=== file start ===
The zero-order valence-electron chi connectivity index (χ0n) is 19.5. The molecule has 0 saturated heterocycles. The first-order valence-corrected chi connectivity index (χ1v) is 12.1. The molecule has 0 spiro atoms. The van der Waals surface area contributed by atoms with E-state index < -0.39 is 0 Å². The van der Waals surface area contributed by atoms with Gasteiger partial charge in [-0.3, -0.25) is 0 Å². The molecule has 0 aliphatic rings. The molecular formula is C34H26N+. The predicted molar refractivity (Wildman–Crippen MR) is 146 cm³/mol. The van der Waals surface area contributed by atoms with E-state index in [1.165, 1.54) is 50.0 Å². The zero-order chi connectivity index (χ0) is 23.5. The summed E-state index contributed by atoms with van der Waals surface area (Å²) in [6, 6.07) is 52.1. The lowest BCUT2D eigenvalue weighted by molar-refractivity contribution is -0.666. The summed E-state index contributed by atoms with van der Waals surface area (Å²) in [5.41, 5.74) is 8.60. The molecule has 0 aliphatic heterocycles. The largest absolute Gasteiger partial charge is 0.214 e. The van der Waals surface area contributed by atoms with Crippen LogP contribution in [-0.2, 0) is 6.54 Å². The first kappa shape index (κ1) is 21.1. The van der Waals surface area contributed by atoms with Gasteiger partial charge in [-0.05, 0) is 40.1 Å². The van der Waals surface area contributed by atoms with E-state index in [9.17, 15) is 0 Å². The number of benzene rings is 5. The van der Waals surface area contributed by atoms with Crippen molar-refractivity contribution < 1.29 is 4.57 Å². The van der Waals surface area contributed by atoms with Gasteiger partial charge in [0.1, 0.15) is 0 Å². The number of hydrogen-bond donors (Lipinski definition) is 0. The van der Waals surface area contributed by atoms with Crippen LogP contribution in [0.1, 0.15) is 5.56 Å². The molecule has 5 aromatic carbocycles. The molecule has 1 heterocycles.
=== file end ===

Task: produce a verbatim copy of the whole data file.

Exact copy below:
The zero-order valence-electron chi connectivity index (χ0n) is 19.5. The molecule has 0 saturated heterocycles. The first-order valence-corrected chi connectivity index (χ1v) is 12.1. The molecule has 0 spiro atoms. The van der Waals surface area contributed by atoms with E-state index < -0.39 is 0 Å². The van der Waals surface area contributed by atoms with Gasteiger partial charge in [-0.3, -0.25) is 0 Å². The molecule has 0 aliphatic rings. The molecular formula is C34H26N+. The predicted molar refractivity (Wildman–Crippen MR) is 146 cm³/mol. The van der Waals surface area contributed by atoms with E-state index in [1.165, 1.54) is 50.0 Å². The zero-order chi connectivity index (χ0) is 23.5. The summed E-state index contributed by atoms with van der Waals surface area (Å²) in [6, 6.07) is 52.1. The lowest BCUT2D eigenvalue weighted by molar-refractivity contribution is -0.666. The summed E-state index contributed by atoms with van der Waals surface area (Å²) in [5.41, 5.74) is 8.60. The molecule has 0 aliphatic heterocycles. The largest absolute Gasteiger partial charge is 0.214 e. The van der Waals surface area contributed by atoms with Crippen LogP contribution in [-0.2, 0) is 6.54 Å². The first kappa shape index (κ1) is 21.1. The van der Waals surface area contributed by atoms with Gasteiger partial charge in [-0.05, 0) is 40.1 Å². The van der Waals surface area contributed by atoms with E-state index in [9.17, 15) is 0 Å². The number of benzene rings is 5. The van der Waals surface area contributed by atoms with Crippen molar-refractivity contribution < 1.29 is 4.57 Å². The van der Waals surface area contributed by atoms with Gasteiger partial charge in [0.1, 0.15) is 0 Å². The number of hydrogen-bond donors (Lipinski definition) is 0. The van der Waals surface area contributed by atoms with Crippen LogP contribution in [0.1, 0.15) is 5.56 Å². The molecule has 5 aromatic carbocycles. The molecule has 1 heterocycles.